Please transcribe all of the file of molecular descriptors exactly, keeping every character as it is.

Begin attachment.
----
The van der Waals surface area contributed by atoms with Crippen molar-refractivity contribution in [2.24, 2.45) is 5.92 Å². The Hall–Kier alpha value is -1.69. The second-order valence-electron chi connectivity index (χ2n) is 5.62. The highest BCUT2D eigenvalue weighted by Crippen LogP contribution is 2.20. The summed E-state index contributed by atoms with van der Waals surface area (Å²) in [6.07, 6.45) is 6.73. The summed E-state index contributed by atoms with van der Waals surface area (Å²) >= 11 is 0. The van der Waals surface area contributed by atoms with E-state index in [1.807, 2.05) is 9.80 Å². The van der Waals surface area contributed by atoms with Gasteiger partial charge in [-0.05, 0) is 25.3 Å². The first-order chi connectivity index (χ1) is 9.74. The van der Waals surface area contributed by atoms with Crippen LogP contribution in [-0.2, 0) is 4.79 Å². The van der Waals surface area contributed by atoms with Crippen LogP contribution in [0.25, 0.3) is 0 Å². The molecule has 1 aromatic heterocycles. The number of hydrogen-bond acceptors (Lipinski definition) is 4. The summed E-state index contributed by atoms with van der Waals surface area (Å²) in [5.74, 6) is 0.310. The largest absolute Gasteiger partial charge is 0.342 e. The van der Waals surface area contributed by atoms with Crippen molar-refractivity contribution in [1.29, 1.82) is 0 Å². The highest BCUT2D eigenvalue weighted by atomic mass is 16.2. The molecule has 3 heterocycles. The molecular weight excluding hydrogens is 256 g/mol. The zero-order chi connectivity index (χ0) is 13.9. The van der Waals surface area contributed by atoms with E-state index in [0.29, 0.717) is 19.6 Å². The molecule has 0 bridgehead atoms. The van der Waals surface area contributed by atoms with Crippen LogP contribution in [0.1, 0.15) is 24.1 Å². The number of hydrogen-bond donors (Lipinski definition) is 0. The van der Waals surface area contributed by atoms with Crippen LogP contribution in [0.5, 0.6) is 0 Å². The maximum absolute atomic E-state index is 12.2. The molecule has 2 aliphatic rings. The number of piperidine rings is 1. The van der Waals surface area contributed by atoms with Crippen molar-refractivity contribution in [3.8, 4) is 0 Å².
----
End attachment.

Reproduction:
The van der Waals surface area contributed by atoms with Crippen molar-refractivity contribution in [2.24, 2.45) is 5.92 Å². The Hall–Kier alpha value is -1.69. The second-order valence-electron chi connectivity index (χ2n) is 5.62. The highest BCUT2D eigenvalue weighted by Crippen LogP contribution is 2.20. The summed E-state index contributed by atoms with van der Waals surface area (Å²) in [6.07, 6.45) is 6.73. The summed E-state index contributed by atoms with van der Waals surface area (Å²) >= 11 is 0. The van der Waals surface area contributed by atoms with E-state index in [1.807, 2.05) is 9.80 Å². The van der Waals surface area contributed by atoms with Gasteiger partial charge in [-0.05, 0) is 25.3 Å². The first-order chi connectivity index (χ1) is 9.74. The van der Waals surface area contributed by atoms with Crippen LogP contribution in [-0.2, 0) is 4.79 Å². The van der Waals surface area contributed by atoms with Crippen LogP contribution in [0.25, 0.3) is 0 Å². The molecule has 1 aromatic heterocycles. The number of hydrogen-bond acceptors (Lipinski definition) is 4. The summed E-state index contributed by atoms with van der Waals surface area (Å²) in [5.74, 6) is 0.310. The largest absolute Gasteiger partial charge is 0.342 e. The van der Waals surface area contributed by atoms with Crippen molar-refractivity contribution in [1.29, 1.82) is 0 Å². The highest BCUT2D eigenvalue weighted by atomic mass is 16.2. The molecule has 3 heterocycles. The molecular weight excluding hydrogens is 256 g/mol. The zero-order chi connectivity index (χ0) is 13.9. The van der Waals surface area contributed by atoms with E-state index in [0.29, 0.717) is 19.6 Å². The molecule has 0 bridgehead atoms. The van der Waals surface area contributed by atoms with Crippen LogP contribution in [0.1, 0.15) is 24.1 Å². The number of hydrogen-bond donors (Lipinski definition) is 0. The van der Waals surface area contributed by atoms with Crippen LogP contribution in [0.5, 0.6) is 0 Å². The maximum absolute atomic E-state index is 12.2. The molecule has 2 aliphatic rings. The number of piperidine rings is 1. The van der Waals surface area contributed by atoms with Crippen molar-refractivity contribution in [3.8, 4) is 0 Å².